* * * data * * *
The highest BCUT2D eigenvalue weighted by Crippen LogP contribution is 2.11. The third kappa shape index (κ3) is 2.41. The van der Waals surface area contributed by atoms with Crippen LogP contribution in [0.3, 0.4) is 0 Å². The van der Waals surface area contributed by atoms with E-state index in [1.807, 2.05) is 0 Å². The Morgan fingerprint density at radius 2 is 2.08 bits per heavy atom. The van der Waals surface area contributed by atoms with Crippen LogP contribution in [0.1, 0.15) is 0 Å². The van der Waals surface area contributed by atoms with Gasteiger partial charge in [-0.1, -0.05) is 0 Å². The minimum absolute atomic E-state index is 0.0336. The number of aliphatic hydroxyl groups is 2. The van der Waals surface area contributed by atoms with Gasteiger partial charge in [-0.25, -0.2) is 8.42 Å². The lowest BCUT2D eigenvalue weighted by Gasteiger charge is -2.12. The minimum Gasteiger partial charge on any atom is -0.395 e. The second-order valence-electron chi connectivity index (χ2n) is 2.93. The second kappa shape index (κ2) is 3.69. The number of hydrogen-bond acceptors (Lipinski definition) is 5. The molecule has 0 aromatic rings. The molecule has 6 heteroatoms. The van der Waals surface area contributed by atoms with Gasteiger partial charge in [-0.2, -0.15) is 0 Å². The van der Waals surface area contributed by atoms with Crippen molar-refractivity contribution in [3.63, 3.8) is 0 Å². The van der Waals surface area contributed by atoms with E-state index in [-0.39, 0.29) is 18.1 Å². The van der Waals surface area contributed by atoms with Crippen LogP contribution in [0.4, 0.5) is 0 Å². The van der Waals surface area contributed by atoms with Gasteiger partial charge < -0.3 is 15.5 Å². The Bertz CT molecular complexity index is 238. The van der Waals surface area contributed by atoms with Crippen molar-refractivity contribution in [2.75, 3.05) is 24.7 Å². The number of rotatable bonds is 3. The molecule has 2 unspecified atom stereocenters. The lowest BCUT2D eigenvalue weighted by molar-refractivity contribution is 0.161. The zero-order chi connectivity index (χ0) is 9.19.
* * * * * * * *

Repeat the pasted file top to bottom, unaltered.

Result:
The highest BCUT2D eigenvalue weighted by Crippen LogP contribution is 2.11. The third kappa shape index (κ3) is 2.41. The van der Waals surface area contributed by atoms with Crippen LogP contribution in [0.3, 0.4) is 0 Å². The van der Waals surface area contributed by atoms with E-state index in [1.807, 2.05) is 0 Å². The Morgan fingerprint density at radius 2 is 2.08 bits per heavy atom. The van der Waals surface area contributed by atoms with Crippen LogP contribution in [0.1, 0.15) is 0 Å². The van der Waals surface area contributed by atoms with Gasteiger partial charge in [-0.1, -0.05) is 0 Å². The minimum absolute atomic E-state index is 0.0336. The number of aliphatic hydroxyl groups is 2. The van der Waals surface area contributed by atoms with Gasteiger partial charge in [-0.25, -0.2) is 8.42 Å². The lowest BCUT2D eigenvalue weighted by Gasteiger charge is -2.12. The minimum Gasteiger partial charge on any atom is -0.395 e. The second-order valence-electron chi connectivity index (χ2n) is 2.93. The second kappa shape index (κ2) is 3.69. The number of hydrogen-bond acceptors (Lipinski definition) is 5. The molecule has 0 aromatic rings. The molecule has 6 heteroatoms. The van der Waals surface area contributed by atoms with Gasteiger partial charge in [-0.2, -0.15) is 0 Å². The van der Waals surface area contributed by atoms with Crippen molar-refractivity contribution in [3.63, 3.8) is 0 Å². The van der Waals surface area contributed by atoms with E-state index in [-0.39, 0.29) is 18.1 Å². The van der Waals surface area contributed by atoms with Crippen LogP contribution in [0.4, 0.5) is 0 Å². The van der Waals surface area contributed by atoms with Gasteiger partial charge < -0.3 is 15.5 Å². The Bertz CT molecular complexity index is 238. The van der Waals surface area contributed by atoms with Crippen molar-refractivity contribution in [2.75, 3.05) is 24.7 Å². The number of rotatable bonds is 3. The molecule has 2 unspecified atom stereocenters. The lowest BCUT2D eigenvalue weighted by molar-refractivity contribution is 0.161. The zero-order chi connectivity index (χ0) is 9.19.